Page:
I love Jeanny, I’ll always love her. She hasn’t been well lately. Not since, after the accident. I’m afraid that she thinks it was my fault, though she didn’t say anything. She wouldn’t say anything that would hurt me. She loves me; just as I love her.
Yes, I’ll tell you about it, if you wish to hear. It was night when it happened. About three weeks ago – around eleven. We were driving home from Mike’s place. It was Karen’s birthday and they had asked us over for a drink.
Oh yes, I had been drinking. Not a lot. Not enough to make me lose control of my car. It was raining hard, I remembered. And the air was very cold. Jeanny was humming to the tune on the iPod, tapping her foot to the rhythm, when suddenly she screamed, very loudly with a sense of urgency: “Look out!”
And then it happened – the thud, the smashing of glass and Jeanny’s screaming mingling into the blackness.
She hasn’t spoken to me since. Oh no, we haven’t had a quarrel or something. Please don’t think that. We’ve never argued ever since our marriage – except for the time I asked her to give up her job as a research assistant, but we didn’t argue for long. I told you – we love each other. She loves me and I love her. I’ll always love her.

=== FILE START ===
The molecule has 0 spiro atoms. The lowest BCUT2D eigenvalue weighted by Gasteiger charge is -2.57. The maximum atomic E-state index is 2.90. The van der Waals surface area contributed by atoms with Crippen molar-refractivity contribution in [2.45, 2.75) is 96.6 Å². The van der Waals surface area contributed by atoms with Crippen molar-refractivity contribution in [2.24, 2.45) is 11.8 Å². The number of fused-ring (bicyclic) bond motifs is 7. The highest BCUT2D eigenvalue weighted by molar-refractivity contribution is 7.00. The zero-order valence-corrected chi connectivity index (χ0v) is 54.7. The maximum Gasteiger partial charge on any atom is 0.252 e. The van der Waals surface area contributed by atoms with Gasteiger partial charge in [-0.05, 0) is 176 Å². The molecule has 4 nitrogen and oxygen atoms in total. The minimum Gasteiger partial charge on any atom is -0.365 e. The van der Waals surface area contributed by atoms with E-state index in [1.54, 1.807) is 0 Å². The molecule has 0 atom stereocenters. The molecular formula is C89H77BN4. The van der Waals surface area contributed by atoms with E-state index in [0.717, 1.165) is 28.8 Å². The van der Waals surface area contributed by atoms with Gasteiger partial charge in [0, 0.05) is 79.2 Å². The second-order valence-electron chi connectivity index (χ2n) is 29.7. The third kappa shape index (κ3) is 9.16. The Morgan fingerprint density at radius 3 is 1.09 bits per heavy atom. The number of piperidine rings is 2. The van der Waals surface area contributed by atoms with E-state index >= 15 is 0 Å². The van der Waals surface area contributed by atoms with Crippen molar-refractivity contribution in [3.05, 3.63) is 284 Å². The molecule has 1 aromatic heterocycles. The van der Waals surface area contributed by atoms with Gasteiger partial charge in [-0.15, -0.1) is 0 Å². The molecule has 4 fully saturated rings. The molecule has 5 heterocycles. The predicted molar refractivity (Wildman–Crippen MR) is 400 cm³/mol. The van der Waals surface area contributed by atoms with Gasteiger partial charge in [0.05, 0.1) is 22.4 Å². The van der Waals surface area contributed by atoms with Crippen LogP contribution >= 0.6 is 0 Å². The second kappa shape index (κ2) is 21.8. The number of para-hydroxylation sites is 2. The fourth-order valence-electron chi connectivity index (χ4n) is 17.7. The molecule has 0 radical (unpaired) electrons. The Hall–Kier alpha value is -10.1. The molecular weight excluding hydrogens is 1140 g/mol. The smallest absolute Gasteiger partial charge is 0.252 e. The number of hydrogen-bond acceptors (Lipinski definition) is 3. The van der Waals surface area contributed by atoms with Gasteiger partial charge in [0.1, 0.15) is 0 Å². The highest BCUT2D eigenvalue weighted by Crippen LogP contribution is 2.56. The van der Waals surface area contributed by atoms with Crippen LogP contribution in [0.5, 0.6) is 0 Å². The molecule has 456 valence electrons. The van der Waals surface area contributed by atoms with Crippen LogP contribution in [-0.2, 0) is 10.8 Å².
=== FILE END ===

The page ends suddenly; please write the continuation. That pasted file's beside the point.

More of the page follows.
Why hasn’t she spoken to me then? Probably it was the shock – of the accident. It took her speech away. Very soon, when she has recovered, she will speak to me again.
Jeanny was so lively before, that to see her now upsets me very much. Every now and then, I will lift her out of bed, dress her and sit her up in the chair by the window. I don’t do this very often as I’m afraid she may catch cold. When night falls, I would kiss her gently on the cheek and tell her that she will soon be well again.
A doctor? No! I will call no doctors. They will try to take Jeanny away from me again. Like they did before – just after the accident. They said it would be better for both of us if they took her away. How can they say that?
I got her back though. I found out where they had taken her and brought her home. I want her here with me. When you love someone as much as I love Jeanny, you’ll realise how much it means to me to have her with me.
Nobody comes to see her now. A few people came to see me, but they never mention Jeanny. They’re afraid of upsetting me, it seems. I never bring her down when they’re around. She doesn’t need other people’s company. She needs only me – my love and affection.
She will soon be well again. Then it will be just like old times – eating ice cream in front of the TV, going for a stroll at the park where she would throw her arms around my neck. “Honey, I love you so,” she would say. And I would look at her. Look into her Stygian-black eyes. Dark eyes. As dark as night.
As dark as it was on the night of the accident. As dark as it was on the night, a week later, when I dug her body up from the graveyard and brought her home.
I love Jeanny. I’ll always love her – always.